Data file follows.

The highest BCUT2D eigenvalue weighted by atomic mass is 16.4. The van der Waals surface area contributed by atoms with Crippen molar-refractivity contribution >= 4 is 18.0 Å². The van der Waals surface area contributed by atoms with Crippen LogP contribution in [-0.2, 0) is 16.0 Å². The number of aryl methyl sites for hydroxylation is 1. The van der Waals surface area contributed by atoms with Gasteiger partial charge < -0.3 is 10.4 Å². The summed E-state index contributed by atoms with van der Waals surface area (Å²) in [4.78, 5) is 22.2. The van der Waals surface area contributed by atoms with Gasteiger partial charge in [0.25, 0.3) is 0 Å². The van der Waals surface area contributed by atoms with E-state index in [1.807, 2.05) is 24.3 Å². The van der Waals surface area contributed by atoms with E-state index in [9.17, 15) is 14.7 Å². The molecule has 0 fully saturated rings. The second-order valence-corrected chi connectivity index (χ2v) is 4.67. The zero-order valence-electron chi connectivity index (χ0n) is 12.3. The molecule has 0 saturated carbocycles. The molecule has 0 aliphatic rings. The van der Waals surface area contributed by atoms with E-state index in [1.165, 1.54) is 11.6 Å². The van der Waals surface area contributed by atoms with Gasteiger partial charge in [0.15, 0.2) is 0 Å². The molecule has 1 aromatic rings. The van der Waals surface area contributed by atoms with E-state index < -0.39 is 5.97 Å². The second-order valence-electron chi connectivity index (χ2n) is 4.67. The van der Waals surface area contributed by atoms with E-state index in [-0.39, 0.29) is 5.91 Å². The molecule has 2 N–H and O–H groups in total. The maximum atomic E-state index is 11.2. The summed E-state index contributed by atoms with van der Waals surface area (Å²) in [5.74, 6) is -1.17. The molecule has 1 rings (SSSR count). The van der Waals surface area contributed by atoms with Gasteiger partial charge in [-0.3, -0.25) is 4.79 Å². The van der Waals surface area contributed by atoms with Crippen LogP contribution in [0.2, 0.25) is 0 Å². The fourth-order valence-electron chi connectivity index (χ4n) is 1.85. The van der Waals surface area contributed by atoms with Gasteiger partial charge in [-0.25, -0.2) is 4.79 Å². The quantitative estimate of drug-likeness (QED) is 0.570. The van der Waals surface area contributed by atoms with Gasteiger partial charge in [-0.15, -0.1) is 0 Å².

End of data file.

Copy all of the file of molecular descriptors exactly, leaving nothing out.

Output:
The highest BCUT2D eigenvalue weighted by atomic mass is 16.4. The van der Waals surface area contributed by atoms with Crippen molar-refractivity contribution >= 4 is 18.0 Å². The van der Waals surface area contributed by atoms with Crippen LogP contribution in [-0.2, 0) is 16.0 Å². The number of aryl methyl sites for hydroxylation is 1. The van der Waals surface area contributed by atoms with Gasteiger partial charge < -0.3 is 10.4 Å². The summed E-state index contributed by atoms with van der Waals surface area (Å²) in [4.78, 5) is 22.2. The van der Waals surface area contributed by atoms with Gasteiger partial charge in [0.25, 0.3) is 0 Å². The van der Waals surface area contributed by atoms with E-state index in [1.807, 2.05) is 24.3 Å². The van der Waals surface area contributed by atoms with E-state index in [9.17, 15) is 14.7 Å². The molecule has 0 fully saturated rings. The second-order valence-corrected chi connectivity index (χ2v) is 4.67. The zero-order valence-electron chi connectivity index (χ0n) is 12.3. The molecule has 0 saturated carbocycles. The molecule has 0 aliphatic rings. The van der Waals surface area contributed by atoms with E-state index in [1.165, 1.54) is 11.6 Å². The van der Waals surface area contributed by atoms with Gasteiger partial charge in [0.15, 0.2) is 0 Å². The molecule has 1 aromatic rings. The van der Waals surface area contributed by atoms with E-state index < -0.39 is 5.97 Å². The second-order valence-electron chi connectivity index (χ2n) is 4.67. The van der Waals surface area contributed by atoms with E-state index in [-0.39, 0.29) is 5.91 Å². The molecule has 2 N–H and O–H groups in total. The maximum atomic E-state index is 11.2. The summed E-state index contributed by atoms with van der Waals surface area (Å²) in [5.74, 6) is -1.17. The molecule has 1 rings (SSSR count). The van der Waals surface area contributed by atoms with Gasteiger partial charge in [-0.3, -0.25) is 4.79 Å². The van der Waals surface area contributed by atoms with Crippen LogP contribution in [0.2, 0.25) is 0 Å². The fourth-order valence-electron chi connectivity index (χ4n) is 1.85. The van der Waals surface area contributed by atoms with Gasteiger partial charge in [-0.25, -0.2) is 4.79 Å². The quantitative estimate of drug-likeness (QED) is 0.570. The van der Waals surface area contributed by atoms with Gasteiger partial charge in [-0.15, -0.1) is 0 Å².